Improve Your Balance with One Simple Move

Rock’n-Balance     (SEE VIDEO BELOW)
With people suffering over 300,000 broken hips every year in the U.S. alone, balance is one of the most overlooked components of fitness.
I came up with this exercise one fall day when I was training for ski season. I was bounding up a dry riverbed when I spotted a very pointy rock. I challenged myself to stand on the point for as long as I could. Later I added “foot scribing” exercises, such as spelling my name in huge loopy letters, and trying to balance with my eyes closed. 

This exercise can literally be done anywhere with a variety of props, including logs, tree roots, a parking curb, blocks, and low-lying walls. My clients and I tend to prefer using a melon-sized rock that is stable and protruding out of the ground.

My students get particular enjoyment from this exercise because it allows them to interact with the elements. Wind, rain or fog will create a completely new and different experience, compared to doing this exercise in sunshine or while standing near fountain or waterfall. By exercising in different conditions, our skills are enhanced by the environment as we become one with our surroundings—never fighting, only flowing.
What gets shaped: 
Hip flexors, abductors, glutes, balance, proprioceptive awareness, mental focus, emotional power and environmental integration.

Props:  Embedded rocks, roots, boulders, logs, a bump (crimp) in the sidewalk

Starting Position
1.    Find a stable rock, root or bump protruding from the ground.
2.    Place the arch of your right foot on the pointiest or most rounded part of the rock—so that your foot and ankle may move in any range of motion.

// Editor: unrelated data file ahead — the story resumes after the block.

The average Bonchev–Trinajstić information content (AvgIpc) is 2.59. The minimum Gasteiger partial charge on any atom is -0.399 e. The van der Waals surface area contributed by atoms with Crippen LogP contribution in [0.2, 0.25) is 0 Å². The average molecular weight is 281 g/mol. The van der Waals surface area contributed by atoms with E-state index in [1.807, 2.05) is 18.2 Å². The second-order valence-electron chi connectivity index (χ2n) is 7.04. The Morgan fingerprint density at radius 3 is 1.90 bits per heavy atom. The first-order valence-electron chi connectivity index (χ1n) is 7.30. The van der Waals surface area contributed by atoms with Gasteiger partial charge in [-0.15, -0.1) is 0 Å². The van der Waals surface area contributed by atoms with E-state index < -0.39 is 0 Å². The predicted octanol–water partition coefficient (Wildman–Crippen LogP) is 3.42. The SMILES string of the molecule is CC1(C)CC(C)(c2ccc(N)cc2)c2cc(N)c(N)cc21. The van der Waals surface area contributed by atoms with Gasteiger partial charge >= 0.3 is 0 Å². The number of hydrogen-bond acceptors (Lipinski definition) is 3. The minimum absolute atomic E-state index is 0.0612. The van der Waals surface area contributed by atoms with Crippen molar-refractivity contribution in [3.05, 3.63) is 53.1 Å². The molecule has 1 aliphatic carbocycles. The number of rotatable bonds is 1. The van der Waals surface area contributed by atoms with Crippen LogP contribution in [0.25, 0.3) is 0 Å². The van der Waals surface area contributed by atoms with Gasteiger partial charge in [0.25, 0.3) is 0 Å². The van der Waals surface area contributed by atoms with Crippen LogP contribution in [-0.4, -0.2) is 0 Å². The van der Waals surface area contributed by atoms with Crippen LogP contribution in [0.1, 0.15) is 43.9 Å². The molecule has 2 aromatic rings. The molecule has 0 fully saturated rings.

3.    Find a focal point straight ahead, at least 10 feet away, and concentrate on it.
4.    Using your arms to help maintain balance, lift your left leg off the ground.
5.    Once you’re feeling balanced, lift your leg higher and begin to scribe a half-circle with your toes: forward, to the side, and behind you.
6.    Work from forward to back.
7.    And back to forward.
8.    Continue for 30 to 60 seconds.
9.    Repeat on the other leg.

Focal Points
•    Stay with your focal point at least 10 feet away
•    Gain stability through your center of mass.
•    When you first do this exercise, you’ll find you have one leg that is dominant or easier to balance on—over time, however, you’ll find you can balance equally well on  either leg.

Tina’s Tip
There is something very primal, yet very soothing about this exercise. On the one hand we must feel the hard surface underfoot. To be successful, however we must also be soft and flowing in our approach. Think too much about what you’re doing and you’ll lose your balance.


•    Stand on a flat surface
•    Lift your right knee to hip-height
•    Return to start
•    Repeat on the other leg
•    Increase time to 90 seconds per leg
•    Use the elements to your advantage—eg., windy, rainy or foggy day
•    Include eyes closed

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